Table of Contents

Regulation, Deregulation, Reregulation

Regulation, Deregulation, Reregulation

Institutional Perspectives

Advances in New Institutional Analysis series

Edited by Claude Ménard and Michel Ghertman

Building on Oliver Williamson’s original analysis, the contributors introduce new ideas, different perspectives and provide tools for better understanding changes in the approach to regulation, the reform of public utilities, and the complex problems of governance. They draw largely upon a transaction cost approach, highlighting the challenges faced by major economic sectors and identifying critical flaws in prevailing views on regulation. Deeply rooted in sector analysis, the book conveys a central message of new institutional economics: that theory should be continuously confronted by facts, and reformed or revolutionized accordingly.

Chapter 4: Incentives and Transaction Costs in Public Procurement

Steven Tadelis

Subjects: economics and finance, institutional economics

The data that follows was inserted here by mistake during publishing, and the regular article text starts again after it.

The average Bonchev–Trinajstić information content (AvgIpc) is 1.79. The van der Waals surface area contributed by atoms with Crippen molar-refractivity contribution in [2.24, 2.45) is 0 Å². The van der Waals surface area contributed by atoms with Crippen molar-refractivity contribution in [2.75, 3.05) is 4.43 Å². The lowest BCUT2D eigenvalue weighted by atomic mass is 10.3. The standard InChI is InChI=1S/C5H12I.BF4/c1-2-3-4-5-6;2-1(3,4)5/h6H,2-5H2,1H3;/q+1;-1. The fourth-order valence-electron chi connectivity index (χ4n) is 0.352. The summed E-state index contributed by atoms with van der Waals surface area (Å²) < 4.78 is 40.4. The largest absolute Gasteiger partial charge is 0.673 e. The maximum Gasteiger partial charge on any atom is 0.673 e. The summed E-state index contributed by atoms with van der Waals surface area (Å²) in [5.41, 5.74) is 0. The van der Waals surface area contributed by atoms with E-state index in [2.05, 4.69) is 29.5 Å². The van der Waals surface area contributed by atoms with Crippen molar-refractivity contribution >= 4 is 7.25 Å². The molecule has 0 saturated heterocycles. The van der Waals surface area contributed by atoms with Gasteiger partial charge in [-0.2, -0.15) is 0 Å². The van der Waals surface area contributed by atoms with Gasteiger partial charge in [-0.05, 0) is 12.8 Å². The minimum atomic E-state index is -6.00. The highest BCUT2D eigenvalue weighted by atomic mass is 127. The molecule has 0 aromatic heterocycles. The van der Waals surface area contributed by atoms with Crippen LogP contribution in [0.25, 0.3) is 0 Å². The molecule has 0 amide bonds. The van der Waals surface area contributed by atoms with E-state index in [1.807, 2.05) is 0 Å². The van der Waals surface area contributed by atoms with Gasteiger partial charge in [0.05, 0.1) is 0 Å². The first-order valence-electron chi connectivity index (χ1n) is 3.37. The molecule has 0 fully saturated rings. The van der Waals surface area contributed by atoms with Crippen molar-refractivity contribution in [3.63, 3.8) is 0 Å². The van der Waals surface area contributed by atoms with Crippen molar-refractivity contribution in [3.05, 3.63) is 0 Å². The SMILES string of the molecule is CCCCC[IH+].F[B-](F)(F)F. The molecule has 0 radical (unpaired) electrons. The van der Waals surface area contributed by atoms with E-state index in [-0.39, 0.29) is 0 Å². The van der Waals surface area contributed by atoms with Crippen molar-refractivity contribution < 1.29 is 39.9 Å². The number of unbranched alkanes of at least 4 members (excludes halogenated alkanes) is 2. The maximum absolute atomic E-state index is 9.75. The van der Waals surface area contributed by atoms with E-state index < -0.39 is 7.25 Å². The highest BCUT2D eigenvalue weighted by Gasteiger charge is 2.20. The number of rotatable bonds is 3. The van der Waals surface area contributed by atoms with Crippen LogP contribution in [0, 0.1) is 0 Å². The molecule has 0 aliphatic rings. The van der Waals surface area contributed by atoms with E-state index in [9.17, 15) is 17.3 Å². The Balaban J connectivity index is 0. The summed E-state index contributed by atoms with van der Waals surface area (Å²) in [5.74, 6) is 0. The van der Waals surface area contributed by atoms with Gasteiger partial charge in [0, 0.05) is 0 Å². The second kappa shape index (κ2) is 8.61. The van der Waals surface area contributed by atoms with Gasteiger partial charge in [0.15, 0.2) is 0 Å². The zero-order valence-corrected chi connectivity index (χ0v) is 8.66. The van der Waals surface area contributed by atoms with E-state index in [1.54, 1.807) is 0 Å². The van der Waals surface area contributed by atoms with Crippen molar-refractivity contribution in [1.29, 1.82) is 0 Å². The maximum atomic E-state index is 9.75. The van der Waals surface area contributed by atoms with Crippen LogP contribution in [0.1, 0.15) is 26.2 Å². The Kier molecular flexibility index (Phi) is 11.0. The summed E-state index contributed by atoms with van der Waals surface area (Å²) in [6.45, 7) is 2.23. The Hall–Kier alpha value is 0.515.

Steven Tadelis INTRODUCTION Standardized goods, such as computers, office supplies and automobiles are mass produced, have standard characteristics and are typically purchased at list price from a menu of prespecified characteristics. Custom made goods, such as new buildings, custom-software or legal services are tailored to fit a buyer’s specific and often unique needs. To procure these customized goods, the buyer usually hires a contractor who supplies the good or service according to a set of desired specifications, referred to as the procurement problem. The procurement problem has attracted much attention both in policy and in academic circles. The main focus of academic economists has been on procurement by the public sector, in part because of its sheer importance to the economy. For example, procurement by federal, state and local government accounts for more than 10 percent of gross domestic product in the United States. When considering the procurement of goods and services, the buyer is faced with many challenges. First, she has to choose what exactly should be procured, and how to transmit her needs to the potential suppliers. Second, a contract must be laid out that includes contractual obligations and methods of compensation. Third, the buyer needs to decide how to award the procurement contract between the potential suppliers. Finally, the award mechanism should result in the selection of a qualified and desirable supplier and in the implementation of a cost-effective final product. Procurement is often achieved with the buyer seeking, through competitive bidding, a low price to purchase...

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